Jeremiah 27 The Bonds And Yokes Of Exile.

Jeremiah 27 The Bonds And Yokes Of Exile.

These events occurred in the fourth year of Zedekiah’s reign (v. 1a 593 B.C. Cf. vv. 3, 12). The majority of the texts are consistent with the reference to Jehoiakim here being a copyist’s error in the MT (Masoretic text). It would appear that the copyist was influenced by 26:1, when the real comparison is with 28:1, which is what places it in the fourth year of Zedekiah’s reign. He was another son of Josiah (1 Chr. 3:15). Again, this is a word which came to Jeremiah from the LORD, telling him and others, to make for themselves “bonds and yokes” to put them on Jeremiah’s neck, and send them to the kings of Edom, Moab, Tyre, and Sidon by the hand of the messengers who came to Jerusalem to Zedekiah king of Judah (vv. 1b-4 Cf. 25:21-22). These messengers probably “had come to discuss rebellion against Nebuchadnezzar, in league with Egypt.” (NGSB. 1196)

Accompanying the bonds and yokes was the message for their masters that they were to take from the LORD through Jeremiah – a command actually, the LORD of hosts saying, “I have made the earth, the man and the beast that are on the ground, by My great power and by My outstretched arm, and have given it to whom it seemed proper to Me” (v. 5). For the LORD at this time, it seemed proper to him to give it all to Nebuchadnezzar the king of Babylon, his “servant; and the beasts of the field I have also given to serve him. So all the nations shall serve him and his son’s son, until the time of his land comes; and then many nations and great kings shall make him serve them.” (vv. 6-7). The LORD God controls history, and everything he has made in the whole of heaven and earth. Whether national leaders choose to recognize it or not, they all exist to serve him.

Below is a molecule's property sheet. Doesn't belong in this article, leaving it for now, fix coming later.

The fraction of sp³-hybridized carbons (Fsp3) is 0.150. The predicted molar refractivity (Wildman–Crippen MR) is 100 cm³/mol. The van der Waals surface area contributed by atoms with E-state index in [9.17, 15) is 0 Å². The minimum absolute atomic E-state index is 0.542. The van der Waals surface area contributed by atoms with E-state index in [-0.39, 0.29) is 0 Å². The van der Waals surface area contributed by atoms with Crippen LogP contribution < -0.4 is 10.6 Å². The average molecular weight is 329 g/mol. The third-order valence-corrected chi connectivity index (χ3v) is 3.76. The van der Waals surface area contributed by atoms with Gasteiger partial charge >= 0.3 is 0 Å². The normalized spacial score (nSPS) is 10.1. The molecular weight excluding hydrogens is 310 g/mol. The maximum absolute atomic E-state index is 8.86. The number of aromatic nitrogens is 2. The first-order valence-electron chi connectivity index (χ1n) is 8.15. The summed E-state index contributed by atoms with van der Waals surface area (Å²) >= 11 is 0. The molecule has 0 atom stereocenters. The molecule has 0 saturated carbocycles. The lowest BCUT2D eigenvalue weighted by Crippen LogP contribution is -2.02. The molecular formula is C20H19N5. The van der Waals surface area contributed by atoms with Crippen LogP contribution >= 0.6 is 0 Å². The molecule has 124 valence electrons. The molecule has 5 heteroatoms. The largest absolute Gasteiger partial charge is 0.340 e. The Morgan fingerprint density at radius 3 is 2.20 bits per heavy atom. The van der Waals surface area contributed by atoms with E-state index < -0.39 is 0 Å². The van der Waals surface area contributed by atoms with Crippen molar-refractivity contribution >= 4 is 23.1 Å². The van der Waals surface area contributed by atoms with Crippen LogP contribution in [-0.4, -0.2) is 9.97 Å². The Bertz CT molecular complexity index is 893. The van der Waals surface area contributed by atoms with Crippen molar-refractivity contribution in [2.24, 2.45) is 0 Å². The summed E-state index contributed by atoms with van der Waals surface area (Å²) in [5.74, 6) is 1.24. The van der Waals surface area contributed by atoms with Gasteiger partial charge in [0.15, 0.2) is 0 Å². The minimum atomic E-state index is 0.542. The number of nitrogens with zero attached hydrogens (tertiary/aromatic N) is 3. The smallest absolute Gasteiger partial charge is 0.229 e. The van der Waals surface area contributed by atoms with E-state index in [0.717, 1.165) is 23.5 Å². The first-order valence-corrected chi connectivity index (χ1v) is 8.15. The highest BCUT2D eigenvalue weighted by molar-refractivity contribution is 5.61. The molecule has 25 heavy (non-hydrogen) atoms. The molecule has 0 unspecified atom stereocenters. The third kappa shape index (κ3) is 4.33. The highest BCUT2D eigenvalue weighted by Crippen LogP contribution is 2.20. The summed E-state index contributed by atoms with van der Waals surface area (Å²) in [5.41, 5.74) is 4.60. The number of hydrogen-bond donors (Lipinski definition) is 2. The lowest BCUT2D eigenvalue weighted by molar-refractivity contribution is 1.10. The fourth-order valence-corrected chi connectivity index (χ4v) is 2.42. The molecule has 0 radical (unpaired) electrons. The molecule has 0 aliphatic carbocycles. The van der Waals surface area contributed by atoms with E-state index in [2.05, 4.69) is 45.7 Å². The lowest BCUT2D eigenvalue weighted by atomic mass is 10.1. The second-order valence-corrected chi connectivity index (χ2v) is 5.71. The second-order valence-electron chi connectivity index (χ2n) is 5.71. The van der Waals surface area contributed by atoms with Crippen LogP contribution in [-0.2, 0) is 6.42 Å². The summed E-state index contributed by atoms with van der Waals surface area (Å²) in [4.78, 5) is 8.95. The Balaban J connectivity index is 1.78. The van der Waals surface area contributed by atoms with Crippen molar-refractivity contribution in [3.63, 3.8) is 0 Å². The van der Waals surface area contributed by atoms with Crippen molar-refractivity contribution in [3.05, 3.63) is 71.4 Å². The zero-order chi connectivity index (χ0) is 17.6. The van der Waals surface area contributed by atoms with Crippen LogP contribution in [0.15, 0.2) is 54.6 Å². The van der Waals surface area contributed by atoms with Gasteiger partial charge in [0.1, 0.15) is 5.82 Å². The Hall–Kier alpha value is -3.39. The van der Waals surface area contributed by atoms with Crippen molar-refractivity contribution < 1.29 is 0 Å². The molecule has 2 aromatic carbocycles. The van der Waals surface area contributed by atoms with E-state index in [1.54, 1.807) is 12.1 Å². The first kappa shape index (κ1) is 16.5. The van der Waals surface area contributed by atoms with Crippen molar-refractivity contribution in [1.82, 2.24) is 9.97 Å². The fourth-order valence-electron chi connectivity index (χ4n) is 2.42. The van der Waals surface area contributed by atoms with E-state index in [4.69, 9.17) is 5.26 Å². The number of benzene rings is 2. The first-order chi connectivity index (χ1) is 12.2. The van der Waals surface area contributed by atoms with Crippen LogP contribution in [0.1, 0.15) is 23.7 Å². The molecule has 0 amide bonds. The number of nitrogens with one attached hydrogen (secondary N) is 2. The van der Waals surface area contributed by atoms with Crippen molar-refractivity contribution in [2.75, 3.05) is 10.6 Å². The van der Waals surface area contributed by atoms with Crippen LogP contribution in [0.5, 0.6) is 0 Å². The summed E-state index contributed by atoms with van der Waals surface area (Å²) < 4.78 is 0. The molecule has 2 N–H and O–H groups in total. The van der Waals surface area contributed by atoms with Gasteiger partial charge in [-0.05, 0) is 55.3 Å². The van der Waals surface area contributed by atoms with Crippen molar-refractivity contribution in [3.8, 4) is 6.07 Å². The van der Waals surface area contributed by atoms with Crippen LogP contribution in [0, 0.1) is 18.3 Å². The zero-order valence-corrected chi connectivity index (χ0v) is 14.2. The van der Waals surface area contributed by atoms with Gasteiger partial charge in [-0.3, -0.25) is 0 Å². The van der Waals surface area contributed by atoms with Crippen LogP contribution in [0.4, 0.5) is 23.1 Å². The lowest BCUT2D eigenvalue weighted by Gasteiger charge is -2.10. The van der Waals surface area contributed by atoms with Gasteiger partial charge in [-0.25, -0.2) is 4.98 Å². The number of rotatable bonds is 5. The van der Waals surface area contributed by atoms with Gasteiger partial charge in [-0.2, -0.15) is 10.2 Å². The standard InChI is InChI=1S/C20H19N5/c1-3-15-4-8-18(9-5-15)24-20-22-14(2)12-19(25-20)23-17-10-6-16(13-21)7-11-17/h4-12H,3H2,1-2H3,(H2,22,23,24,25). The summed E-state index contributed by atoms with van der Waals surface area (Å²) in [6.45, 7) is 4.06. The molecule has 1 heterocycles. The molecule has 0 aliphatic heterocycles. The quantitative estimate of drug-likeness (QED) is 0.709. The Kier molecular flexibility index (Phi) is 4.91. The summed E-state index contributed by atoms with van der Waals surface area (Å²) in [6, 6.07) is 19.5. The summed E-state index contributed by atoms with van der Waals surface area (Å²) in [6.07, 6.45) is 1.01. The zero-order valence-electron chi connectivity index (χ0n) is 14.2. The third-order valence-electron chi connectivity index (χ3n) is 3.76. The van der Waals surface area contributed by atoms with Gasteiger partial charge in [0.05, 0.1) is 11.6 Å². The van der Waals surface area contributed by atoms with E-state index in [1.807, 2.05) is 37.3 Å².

Nebuchadnezzar was chosen to carry forward the cultural creation mandate first given to Adam, with the added consequence of the fall (Gen. 1:26; 2:8; 3). As he served the LORD, the animals and other nations would serve him. Sin is what brings the bonds and yokes of foreign rule. All who rejected or rebelled against the LORD’s servant, he would punish “with the sword, the famine, and the pestilence, until I have consumed them by his hand” (v. 8). There were but two options, serve the one raised up by the LORD, or be destroyed. We then come to the crux of the matter, when we meet the ‘therefore’ of verse nine, and ask ourselves what is the ‘therefore’ there for? Therefore, since the LORD is sovereign over all, it is futile for a person or a people to revert to their pagan sources of revelation to divine the present and the future. Present actions are the prologue of the future.

Their rebellion is what determined their future. This is not a mystery. But they did not like the message they heard through Jeremiah, so they turned to their false prophets, who are grouped together with the pagan diviners, dreamers, soothsayers, and sorcerers who, to keep their own employment, delivered a message of peace, when there would be no peace. In collectively saying that the nation would not serve the king of Babylon, they were preaching a lie. In fact, these persons were working for their adversary, for they prophesied this lie to remove them from the land, all according to the sovereign activity of the LORD of hosts (vv. 9-10). Those speaking the lie to them would, by the sovereign will and purpose of the LORD, “remain in their own land, and they shall till it and dwell in it” (v. 11). In other words, these nations would fulfill the cultural mandate, however imperfectly.

Zedekiah was commanded to lead the nation by submitting to “the yoke of the king of Babylon and his people if they wanted to live (v. 12). As already noted, any who rebelled would die “by the sword, by the famine, and by the pestilence” (v. 13 Cf. v. 8). Jeremiah then returns to focus on that one biblical office which did speak, at times, concerning the future, namely the prophets, in this case the false prophets (v. 14a Cf. 23:9ff.; 26). Not only were they preaching a lie (v. 14b), but they had not been sent from the LORD’s council presence (v. 15 Cf. 23:21-22). Nevertheless, it was that very preaching of the lie from these false prophets that the LORD of hosts used to help drive the people out of the land, and to their own shared destruction (v. 15). The prophets were to be the vehicle for the giving of the word of the LORD. The false prophets claimed this but instead preached a lie.